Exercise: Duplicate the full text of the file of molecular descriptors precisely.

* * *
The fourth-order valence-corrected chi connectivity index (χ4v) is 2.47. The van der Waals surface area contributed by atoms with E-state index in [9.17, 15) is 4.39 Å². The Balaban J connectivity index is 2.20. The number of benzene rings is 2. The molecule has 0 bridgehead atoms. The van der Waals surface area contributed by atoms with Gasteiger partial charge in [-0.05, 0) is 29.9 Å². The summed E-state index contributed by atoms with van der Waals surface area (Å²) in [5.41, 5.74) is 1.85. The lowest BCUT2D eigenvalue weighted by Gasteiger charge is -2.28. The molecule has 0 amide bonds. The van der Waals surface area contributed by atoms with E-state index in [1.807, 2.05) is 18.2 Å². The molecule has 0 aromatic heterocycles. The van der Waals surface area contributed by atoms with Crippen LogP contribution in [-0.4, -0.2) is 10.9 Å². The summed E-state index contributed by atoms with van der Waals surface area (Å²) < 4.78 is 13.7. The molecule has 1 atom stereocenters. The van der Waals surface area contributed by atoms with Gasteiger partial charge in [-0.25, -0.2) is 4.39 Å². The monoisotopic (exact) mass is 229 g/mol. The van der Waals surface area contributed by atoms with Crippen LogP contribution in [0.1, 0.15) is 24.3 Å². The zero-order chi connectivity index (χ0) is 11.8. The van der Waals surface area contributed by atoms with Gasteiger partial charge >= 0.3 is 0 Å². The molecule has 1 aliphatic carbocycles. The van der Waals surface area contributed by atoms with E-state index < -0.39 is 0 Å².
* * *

The fourth-order valence-corrected chi connectivity index (χ4v) is 2.47. The van der Waals surface area contributed by atoms with E-state index in [9.17, 15) is 4.39 Å². The Balaban J connectivity index is 2.20. The number of benzene rings is 2. The molecule has 0 bridgehead atoms. The van der Waals surface area contributed by atoms with Gasteiger partial charge in [-0.05, 0) is 29.9 Å². The summed E-state index contributed by atoms with van der Waals surface area (Å²) in [5.41, 5.74) is 1.85. The lowest BCUT2D eigenvalue weighted by Gasteiger charge is -2.28. The molecule has 0 amide bonds. The van der Waals surface area contributed by atoms with E-state index in [1.807, 2.05) is 18.2 Å². The molecule has 0 aromatic heterocycles. The van der Waals surface area contributed by atoms with Crippen LogP contribution in [-0.4, -0.2) is 10.9 Å². The summed E-state index contributed by atoms with van der Waals surface area (Å²) < 4.78 is 13.7. The molecule has 1 atom stereocenters. The van der Waals surface area contributed by atoms with Gasteiger partial charge in [-0.25, -0.2) is 4.39 Å². The monoisotopic (exact) mass is 229 g/mol. The van der Waals surface area contributed by atoms with Crippen LogP contribution in [0.1, 0.15) is 24.3 Å². The zero-order chi connectivity index (χ0) is 11.8. The van der Waals surface area contributed by atoms with Gasteiger partial charge >= 0.3 is 0 Å². The molecule has 1 aliphatic carbocycles. The van der Waals surface area contributed by atoms with E-state index < -0.39 is 0 Å².